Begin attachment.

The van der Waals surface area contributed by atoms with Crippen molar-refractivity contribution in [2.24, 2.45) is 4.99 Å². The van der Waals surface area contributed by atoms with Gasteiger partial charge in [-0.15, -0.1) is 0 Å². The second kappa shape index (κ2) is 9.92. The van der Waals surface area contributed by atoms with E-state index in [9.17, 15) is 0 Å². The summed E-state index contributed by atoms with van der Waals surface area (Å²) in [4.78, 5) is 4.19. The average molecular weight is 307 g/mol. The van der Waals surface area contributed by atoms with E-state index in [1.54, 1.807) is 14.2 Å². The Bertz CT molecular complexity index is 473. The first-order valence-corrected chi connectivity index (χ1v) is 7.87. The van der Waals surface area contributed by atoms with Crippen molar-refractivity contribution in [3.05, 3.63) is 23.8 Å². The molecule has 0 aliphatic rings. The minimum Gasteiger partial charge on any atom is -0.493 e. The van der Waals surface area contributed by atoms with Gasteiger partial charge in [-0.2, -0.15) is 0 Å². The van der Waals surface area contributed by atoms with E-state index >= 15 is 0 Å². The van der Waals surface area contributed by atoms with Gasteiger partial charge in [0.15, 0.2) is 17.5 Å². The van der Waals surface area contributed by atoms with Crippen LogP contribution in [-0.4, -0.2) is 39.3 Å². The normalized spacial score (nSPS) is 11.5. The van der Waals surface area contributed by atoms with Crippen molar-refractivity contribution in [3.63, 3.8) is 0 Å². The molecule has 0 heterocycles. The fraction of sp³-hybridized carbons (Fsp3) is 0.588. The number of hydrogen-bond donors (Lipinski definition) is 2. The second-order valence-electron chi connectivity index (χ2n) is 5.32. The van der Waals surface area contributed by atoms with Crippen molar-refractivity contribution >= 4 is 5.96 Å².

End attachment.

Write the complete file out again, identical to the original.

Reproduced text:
The van der Waals surface area contributed by atoms with Crippen molar-refractivity contribution in [2.24, 2.45) is 4.99 Å². The van der Waals surface area contributed by atoms with Gasteiger partial charge in [-0.15, -0.1) is 0 Å². The second kappa shape index (κ2) is 9.92. The van der Waals surface area contributed by atoms with E-state index in [9.17, 15) is 0 Å². The summed E-state index contributed by atoms with van der Waals surface area (Å²) in [4.78, 5) is 4.19. The average molecular weight is 307 g/mol. The van der Waals surface area contributed by atoms with E-state index in [1.54, 1.807) is 14.2 Å². The Bertz CT molecular complexity index is 473. The first-order valence-corrected chi connectivity index (χ1v) is 7.87. The van der Waals surface area contributed by atoms with Crippen molar-refractivity contribution in [3.05, 3.63) is 23.8 Å². The molecule has 0 aliphatic rings. The minimum Gasteiger partial charge on any atom is -0.493 e. The van der Waals surface area contributed by atoms with Gasteiger partial charge in [-0.2, -0.15) is 0 Å². The van der Waals surface area contributed by atoms with E-state index >= 15 is 0 Å². The van der Waals surface area contributed by atoms with Gasteiger partial charge in [0.15, 0.2) is 17.5 Å². The van der Waals surface area contributed by atoms with Crippen LogP contribution in [-0.4, -0.2) is 39.3 Å². The normalized spacial score (nSPS) is 11.5. The van der Waals surface area contributed by atoms with Crippen molar-refractivity contribution in [3.63, 3.8) is 0 Å². The molecule has 0 heterocycles. The fraction of sp³-hybridized carbons (Fsp3) is 0.588. The number of hydrogen-bond donors (Lipinski definition) is 2. The second-order valence-electron chi connectivity index (χ2n) is 5.32. The van der Waals surface area contributed by atoms with Crippen molar-refractivity contribution >= 4 is 5.96 Å².